Lennon Bio

(played by Emily)
Lennon was born Wu-Shen Ang on the Core world of Londinium. His family was distinctly middle class with a house in what would be described as the suburbs. They were neither rich nor important. He excelled in his studies at school not because he was particularly smart (he was average), but due to his unusual level of discipline and intense focus on the things that interested him. He was an athlete, preferring solitary activities like running over team sports.

By all accounts (including his own) Lennon’s “defining moment” occurred as a teenager when he first heard the Beatles’ “Across the Universe” at one of Londinium’s many Earth-That-Was culture museums.

Limitless undying love which
shines around me like a million suns
It calls me on and on across the universe

He quickly became obsessed with musical relics of Earth-That-Was, throwing aside nearly all other interests in order to travel to other Core World repositories of antiquities where he could listen and learn as much as possible. As such, Lennon only really has two areas of expertise: Medicine and the music of The Beatles, particularly the songs and compositions of John Lennon.

Lennon graduated from Londinium's Military Officers Training Academy (where he did better than expected) and entered Londinium's Army Medical Academy. During the final month of his medical and surgical residency, after his discharge from his Londinium Army commission, Lennon chose not to volunteer for newly formed the Alliance Military Medical Corps. Instead he bought a ticket on a transport to Shadow where he enlisted in the Independent Faction to fight the war against Unification. Though he was a doctor, Lennon did not have a license to practice medicine outside of a Core world academic hospital. The Independents didn’t care about that.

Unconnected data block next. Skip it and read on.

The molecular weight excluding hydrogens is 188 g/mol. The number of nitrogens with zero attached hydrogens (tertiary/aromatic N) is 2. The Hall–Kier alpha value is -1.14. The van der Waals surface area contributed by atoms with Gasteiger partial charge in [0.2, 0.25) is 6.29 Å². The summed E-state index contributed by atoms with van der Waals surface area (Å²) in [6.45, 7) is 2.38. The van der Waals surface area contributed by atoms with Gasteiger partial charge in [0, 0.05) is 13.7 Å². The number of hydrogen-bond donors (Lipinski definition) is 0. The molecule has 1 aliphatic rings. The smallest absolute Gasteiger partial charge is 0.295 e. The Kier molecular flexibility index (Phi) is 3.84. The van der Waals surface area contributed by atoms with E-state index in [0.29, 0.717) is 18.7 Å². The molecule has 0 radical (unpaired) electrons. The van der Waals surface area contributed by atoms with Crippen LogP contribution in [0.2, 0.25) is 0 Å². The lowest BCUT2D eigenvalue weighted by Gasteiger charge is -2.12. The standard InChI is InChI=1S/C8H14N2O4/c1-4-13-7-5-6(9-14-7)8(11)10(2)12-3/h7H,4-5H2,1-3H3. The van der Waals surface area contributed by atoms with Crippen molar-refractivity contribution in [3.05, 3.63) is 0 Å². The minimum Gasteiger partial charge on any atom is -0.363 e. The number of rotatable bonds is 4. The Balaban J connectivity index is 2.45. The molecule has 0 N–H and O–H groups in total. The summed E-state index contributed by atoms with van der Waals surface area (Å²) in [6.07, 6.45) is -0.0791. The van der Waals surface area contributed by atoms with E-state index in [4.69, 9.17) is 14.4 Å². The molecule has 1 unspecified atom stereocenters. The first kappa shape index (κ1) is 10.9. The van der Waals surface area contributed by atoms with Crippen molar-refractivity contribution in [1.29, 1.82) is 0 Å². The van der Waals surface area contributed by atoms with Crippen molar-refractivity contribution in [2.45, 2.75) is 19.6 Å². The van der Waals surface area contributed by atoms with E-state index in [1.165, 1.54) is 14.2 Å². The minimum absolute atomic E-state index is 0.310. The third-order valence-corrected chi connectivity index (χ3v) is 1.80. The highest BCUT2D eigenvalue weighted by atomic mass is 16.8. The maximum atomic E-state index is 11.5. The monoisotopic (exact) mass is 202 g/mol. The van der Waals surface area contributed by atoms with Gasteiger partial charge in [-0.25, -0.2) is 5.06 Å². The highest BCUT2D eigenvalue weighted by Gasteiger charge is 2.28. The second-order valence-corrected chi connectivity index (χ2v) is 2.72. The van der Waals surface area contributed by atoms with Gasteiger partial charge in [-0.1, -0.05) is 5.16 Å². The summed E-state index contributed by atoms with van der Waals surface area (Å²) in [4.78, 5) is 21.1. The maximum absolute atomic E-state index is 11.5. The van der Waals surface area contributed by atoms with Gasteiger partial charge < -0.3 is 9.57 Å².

Though a doctor with military training was useful, as a core world ex-patriot, Lennon was initially greeted with some suspicion by the Independent forces. Though he proved himself during nearly six years of service, he was never promoted beyond the rank Surgeon Lieutenant.

Despite his training and natural aptitude for military life, Lennon wasn’t entirely prepared for the rigors of either combat or being a medical officer. He coped with the stress of his new life by keeping with what he knew: focus and discipline. For days at a stretch he threw himself into his new role, slowly becoming a competent leader and a skilled surgeon. The field medics under his command learned to trust his orders and the soldiers in his platoon came to rely on his skills. When he became too exhausted to work, Lennon would concentrate with similar single-mindedness on music; spending hours alone listening to his painstakingly collected Beatles’ library on the squakbox he carried in his coat pocket.

While not unfriendly, Lennon had few real friends in his platoon. This was partially because when he did socialize, his side of the discussion was so totally dominated by his hero that the troops dubbed him “Lennon”. Though it was meant to be a joke, he liked it more than he was willing to admit and never bothered to correct them. The rate of attrition was high and with the constant replacement of dead or injured troops, it wasn’t long before no one knew him by any other name.